The Geographical Allocation Pattern of Spanish Official Development Assistance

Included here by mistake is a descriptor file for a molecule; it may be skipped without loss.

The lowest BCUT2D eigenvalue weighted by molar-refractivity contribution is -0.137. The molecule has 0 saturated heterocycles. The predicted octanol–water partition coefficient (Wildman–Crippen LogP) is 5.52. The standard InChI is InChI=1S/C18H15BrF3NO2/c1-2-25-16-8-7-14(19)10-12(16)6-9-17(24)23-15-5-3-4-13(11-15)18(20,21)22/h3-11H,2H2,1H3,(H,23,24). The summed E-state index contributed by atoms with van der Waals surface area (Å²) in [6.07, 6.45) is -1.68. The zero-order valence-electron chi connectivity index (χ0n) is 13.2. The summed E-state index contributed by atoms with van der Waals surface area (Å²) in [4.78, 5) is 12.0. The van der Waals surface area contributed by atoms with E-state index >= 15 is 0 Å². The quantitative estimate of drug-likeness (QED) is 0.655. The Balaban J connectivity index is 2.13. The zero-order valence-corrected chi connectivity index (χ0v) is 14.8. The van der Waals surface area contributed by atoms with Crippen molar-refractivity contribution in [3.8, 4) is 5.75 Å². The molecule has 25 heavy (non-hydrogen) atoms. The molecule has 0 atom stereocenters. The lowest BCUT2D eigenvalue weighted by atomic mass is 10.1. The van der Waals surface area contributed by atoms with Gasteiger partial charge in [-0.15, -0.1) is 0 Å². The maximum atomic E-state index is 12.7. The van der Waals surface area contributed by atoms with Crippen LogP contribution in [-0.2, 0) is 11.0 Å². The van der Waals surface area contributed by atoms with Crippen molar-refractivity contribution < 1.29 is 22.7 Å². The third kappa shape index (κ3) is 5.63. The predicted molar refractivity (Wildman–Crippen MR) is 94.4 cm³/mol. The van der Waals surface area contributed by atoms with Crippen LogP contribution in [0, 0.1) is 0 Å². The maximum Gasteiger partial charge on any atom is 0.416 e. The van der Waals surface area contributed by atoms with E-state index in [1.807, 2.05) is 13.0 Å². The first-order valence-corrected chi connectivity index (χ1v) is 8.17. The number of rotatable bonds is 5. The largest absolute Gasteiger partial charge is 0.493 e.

The geographical allocation of Spanish aid has been little studied, despite the fact that it is unusually concentrated on middle-income countries. This paper sets out a model of Spanish ODA policy based on an integrated approach reflecting recipient needs and donor interests with an aim of analysing the 'censored' nature of aid-partner selection and quota allocation. The results show that Spain has followed a hybrid pattern involving recipient needs, but where self-interest predominates and performance criteria, such as recipient governance and adsorptive capacity, are absent. Spain has differentiated two distributional patterns in terms of its geographical preferences and has carried out a balanced strategy between altruist motivations and foreign policy interests with its former colonies. This insufficient progressiveness of allocation is due mainly to the influence of the post-colonial links ?although these links have characterized the allocation patterns of all donor countries that were once colonial metropolises
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